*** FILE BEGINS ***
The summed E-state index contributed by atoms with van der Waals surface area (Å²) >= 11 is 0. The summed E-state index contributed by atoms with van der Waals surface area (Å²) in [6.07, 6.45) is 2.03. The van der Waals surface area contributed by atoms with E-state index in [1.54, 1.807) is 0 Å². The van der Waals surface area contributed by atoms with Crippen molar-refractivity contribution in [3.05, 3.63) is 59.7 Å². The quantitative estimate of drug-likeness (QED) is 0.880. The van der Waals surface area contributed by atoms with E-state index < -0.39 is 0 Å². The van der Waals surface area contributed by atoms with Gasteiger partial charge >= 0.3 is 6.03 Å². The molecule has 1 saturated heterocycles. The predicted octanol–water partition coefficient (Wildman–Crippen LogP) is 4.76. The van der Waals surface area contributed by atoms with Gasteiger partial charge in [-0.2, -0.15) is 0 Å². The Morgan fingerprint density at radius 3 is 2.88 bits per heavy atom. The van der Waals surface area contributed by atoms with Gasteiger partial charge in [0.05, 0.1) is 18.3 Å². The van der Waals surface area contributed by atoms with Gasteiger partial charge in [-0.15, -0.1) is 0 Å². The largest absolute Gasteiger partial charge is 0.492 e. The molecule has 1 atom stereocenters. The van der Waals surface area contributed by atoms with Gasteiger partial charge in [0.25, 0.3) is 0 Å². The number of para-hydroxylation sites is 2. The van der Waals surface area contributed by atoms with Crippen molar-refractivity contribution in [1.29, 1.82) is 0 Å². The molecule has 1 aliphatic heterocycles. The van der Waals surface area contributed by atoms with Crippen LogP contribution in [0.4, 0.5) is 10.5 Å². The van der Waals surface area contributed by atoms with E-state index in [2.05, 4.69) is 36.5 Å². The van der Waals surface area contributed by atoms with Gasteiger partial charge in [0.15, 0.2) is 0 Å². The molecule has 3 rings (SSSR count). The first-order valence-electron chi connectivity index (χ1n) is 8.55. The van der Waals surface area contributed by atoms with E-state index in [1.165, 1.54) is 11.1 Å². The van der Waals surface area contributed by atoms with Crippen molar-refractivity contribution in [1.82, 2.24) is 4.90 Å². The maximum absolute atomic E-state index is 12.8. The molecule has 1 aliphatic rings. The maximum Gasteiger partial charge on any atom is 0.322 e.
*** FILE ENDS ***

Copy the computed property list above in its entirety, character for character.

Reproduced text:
The summed E-state index contributed by atoms with van der Waals surface area (Å²) >= 11 is 0. The summed E-state index contributed by atoms with van der Waals surface area (Å²) in [6.07, 6.45) is 2.03. The van der Waals surface area contributed by atoms with E-state index in [1.54, 1.807) is 0 Å². The van der Waals surface area contributed by atoms with Crippen molar-refractivity contribution in [3.05, 3.63) is 59.7 Å². The quantitative estimate of drug-likeness (QED) is 0.880. The van der Waals surface area contributed by atoms with E-state index < -0.39 is 0 Å². The van der Waals surface area contributed by atoms with Gasteiger partial charge >= 0.3 is 6.03 Å². The molecule has 1 saturated heterocycles. The predicted octanol–water partition coefficient (Wildman–Crippen LogP) is 4.76. The van der Waals surface area contributed by atoms with Gasteiger partial charge in [-0.2, -0.15) is 0 Å². The Morgan fingerprint density at radius 3 is 2.88 bits per heavy atom. The van der Waals surface area contributed by atoms with Gasteiger partial charge in [0.05, 0.1) is 18.3 Å². The van der Waals surface area contributed by atoms with Gasteiger partial charge in [-0.15, -0.1) is 0 Å². The largest absolute Gasteiger partial charge is 0.492 e. The molecule has 1 atom stereocenters. The van der Waals surface area contributed by atoms with Gasteiger partial charge in [0.25, 0.3) is 0 Å². The number of para-hydroxylation sites is 2. The van der Waals surface area contributed by atoms with Crippen molar-refractivity contribution in [1.29, 1.82) is 0 Å². The molecule has 1 aliphatic heterocycles. The van der Waals surface area contributed by atoms with Crippen LogP contribution in [0.4, 0.5) is 10.5 Å². The van der Waals surface area contributed by atoms with E-state index in [2.05, 4.69) is 36.5 Å². The van der Waals surface area contributed by atoms with Gasteiger partial charge in [0.15, 0.2) is 0 Å². The molecule has 3 rings (SSSR count). The first-order valence-electron chi connectivity index (χ1n) is 8.55. The van der Waals surface area contributed by atoms with E-state index in [1.165, 1.54) is 11.1 Å². The van der Waals surface area contributed by atoms with Crippen molar-refractivity contribution in [1.82, 2.24) is 4.90 Å². The maximum absolute atomic E-state index is 12.8. The molecule has 1 aliphatic rings. The maximum Gasteiger partial charge on any atom is 0.322 e.